Beating the bottle
Many people underestimate the potential harm that alcohol misuse can cause, particularly when they’re unaware of the safe limits of consumption. You can find out if you drink too much on the NHS Choices website.
If you find it hard to cut down on your alcohol intake, here are some tips:
· Drink slowly
· Alternate alcoholic drinks with soft drinks or water
· Switch to drinks with a lower alcohol content and avoid the stronger varieties
· Avoid situations and social activities in which you know you drink too much
· Whenever you buy other people a drink, get a non-alcoholic one for yourself
· Don’t be afraid to say ‘no’ or ‘not now’ to anyone who urges you to drink.
It’s common before and during the Christmas period that ‘life gets in the way’, making you feel increasingly tense. The good news is that a few simple steps can help keep too much stress at bay:
· Make sure that you get enough sleep and avoid taking sleeping tablets if possible
· Avoid too much coffee, tea, alcohol and cigarettes
· Look after your health: eat regularly and healthily, and be sure you spend time with your family and friends
· Remember that exercise is great for stress relief!
· Try to pinpoint the cause of your stress and sort it out by, for example, talking to your line manager at work, arranging additional child care, or booking an appointment with a debt or marriage counsellor
· Treat yourself to something nice that you can afford (like a massage or a trip to the cinema) – or even taking some time out to go for a longer walk may do the trick.
· Try to manage your time effectively: make lists and prioritise tasks in order of importance. Consider getting out of commitments or appointments that can wait or are not really important. Look at your ‘to do’ list and strike out anything that can safely drop without any major consequences.
Stumbling Over: Falls
It’s easy to underestimate the risks to your health from falling, particularly when you’re older, when you go out in icy conditions, when you hang up Christmas decorations in your home, or when you’re under the influence of alcohol.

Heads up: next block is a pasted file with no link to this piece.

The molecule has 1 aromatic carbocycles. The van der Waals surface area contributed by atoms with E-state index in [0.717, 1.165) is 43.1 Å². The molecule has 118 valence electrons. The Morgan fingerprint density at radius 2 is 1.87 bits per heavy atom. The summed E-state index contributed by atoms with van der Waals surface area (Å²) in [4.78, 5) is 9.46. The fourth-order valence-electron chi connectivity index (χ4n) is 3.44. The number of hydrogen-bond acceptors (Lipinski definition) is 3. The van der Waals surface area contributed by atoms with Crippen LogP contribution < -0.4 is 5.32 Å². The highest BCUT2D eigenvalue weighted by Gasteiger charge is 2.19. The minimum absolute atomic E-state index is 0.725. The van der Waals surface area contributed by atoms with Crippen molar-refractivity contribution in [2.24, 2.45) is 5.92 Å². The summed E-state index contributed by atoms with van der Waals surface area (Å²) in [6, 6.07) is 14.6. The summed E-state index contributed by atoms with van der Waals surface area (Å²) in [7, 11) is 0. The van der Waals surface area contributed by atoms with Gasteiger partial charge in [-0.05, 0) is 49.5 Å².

The consequences can potentially be disastrous: falls are the leading cause of death due to injury in people over 75 years of age; you have a 10 per cent chance of suffering a fracture (commonly the wrist or hip) if you belong to an older age group; and about one person in five who falls needs medical attention. Preventing falls is high on the UK National Health Service agenda: you can do your bit by being aware of the following factors that increase your risk of falling:
· You go out in icy conditions with shoes that have slippery soles
· You’re under the influence of alcohol
· You take medication that may make you drowsy or unstable on your feet (such as some blood pressure lowering drugs)
· You’ve had falls in the past; have problems with your gait or your balance; suffer from poor vision, or your specs need changing
· You feel low and lack confidence
· You’re not as mobile as you used to be because of physical ailments, for example urine or chest infection, weakness or arthritis in your legs; problems with your feet, Parkinson’s Disease or have had a stroke in the past.
Dr Knut Schroeder’s book, Diagnosing Your Health Symptoms For Dummies® is available now. It aims to act as a family health bible, providing clear expert advice to allay fears or encourage those with serious symptoms to seek professional advice.
It covers over 100 common, important, potentially serious and often worrying symptoms and emergencies, such as headaches, chest pain, dizziness, fever, bleeding, tiredness and stress. As well as providing reassurance, the book also includes guidance on how to perform basic physical assessments and a run-through of key first aid techniques.
Diagnosing Your Health Symptoms For Dummies® by Knut Schroeder Published by Wiley, October 2010 ISBN: 9780470660966, Paperback Original – £16.99/€19.60
Dr Knut Schroeder MD MSc PhD MRCP FRCGP CertMedEd is an experienced family doctor and Honorary Senior Clinical Lecturer in General Practice at the University of Bristol. He holds a Degree in Medical Education and developed undergraduate and postgraduate courses on clinical diagnosis and evidence based medicine. Knut has had multiple papers and books published, including The 10-minute Clinical Assessment, due to be published by Wiley-Blackwell/BMJ in January 2010. He is Guest Author of the 2009 edition of the Oxford Handbook of General Practice.